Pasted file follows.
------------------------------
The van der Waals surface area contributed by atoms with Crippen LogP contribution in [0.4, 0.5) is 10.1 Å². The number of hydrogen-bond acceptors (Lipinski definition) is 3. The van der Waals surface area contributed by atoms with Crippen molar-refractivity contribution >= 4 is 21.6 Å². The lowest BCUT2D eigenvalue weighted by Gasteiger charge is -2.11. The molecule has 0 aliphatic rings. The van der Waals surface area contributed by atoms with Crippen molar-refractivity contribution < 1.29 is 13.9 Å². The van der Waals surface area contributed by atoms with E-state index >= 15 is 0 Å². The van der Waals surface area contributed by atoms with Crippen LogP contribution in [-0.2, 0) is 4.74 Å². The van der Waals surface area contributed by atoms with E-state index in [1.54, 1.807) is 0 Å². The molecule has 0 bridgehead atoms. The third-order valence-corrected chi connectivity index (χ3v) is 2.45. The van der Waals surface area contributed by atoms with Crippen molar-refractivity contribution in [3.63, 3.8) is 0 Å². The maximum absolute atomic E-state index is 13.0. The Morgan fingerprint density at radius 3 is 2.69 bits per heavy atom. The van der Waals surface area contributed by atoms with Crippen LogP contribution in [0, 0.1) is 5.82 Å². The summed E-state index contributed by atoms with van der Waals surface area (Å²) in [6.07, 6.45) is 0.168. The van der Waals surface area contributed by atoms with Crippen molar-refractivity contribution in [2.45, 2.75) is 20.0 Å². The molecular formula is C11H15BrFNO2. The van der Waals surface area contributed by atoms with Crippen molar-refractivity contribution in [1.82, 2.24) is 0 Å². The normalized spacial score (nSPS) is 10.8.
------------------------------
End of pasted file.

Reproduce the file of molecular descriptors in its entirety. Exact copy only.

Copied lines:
The van der Waals surface area contributed by atoms with Crippen LogP contribution in [0.4, 0.5) is 10.1 Å². The number of hydrogen-bond acceptors (Lipinski definition) is 3. The van der Waals surface area contributed by atoms with Crippen molar-refractivity contribution >= 4 is 21.6 Å². The lowest BCUT2D eigenvalue weighted by Gasteiger charge is -2.11. The molecule has 0 aliphatic rings. The van der Waals surface area contributed by atoms with Crippen molar-refractivity contribution < 1.29 is 13.9 Å². The van der Waals surface area contributed by atoms with E-state index >= 15 is 0 Å². The van der Waals surface area contributed by atoms with Crippen LogP contribution in [-0.2, 0) is 4.74 Å². The van der Waals surface area contributed by atoms with E-state index in [1.54, 1.807) is 0 Å². The molecule has 0 bridgehead atoms. The third-order valence-corrected chi connectivity index (χ3v) is 2.45. The van der Waals surface area contributed by atoms with Crippen molar-refractivity contribution in [3.63, 3.8) is 0 Å². The maximum absolute atomic E-state index is 13.0. The Morgan fingerprint density at radius 3 is 2.69 bits per heavy atom. The van der Waals surface area contributed by atoms with Crippen LogP contribution in [0, 0.1) is 5.82 Å². The summed E-state index contributed by atoms with van der Waals surface area (Å²) in [6.07, 6.45) is 0.168. The van der Waals surface area contributed by atoms with Crippen molar-refractivity contribution in [2.45, 2.75) is 20.0 Å². The molecular formula is C11H15BrFNO2. The van der Waals surface area contributed by atoms with Crippen molar-refractivity contribution in [1.82, 2.24) is 0 Å². The normalized spacial score (nSPS) is 10.8.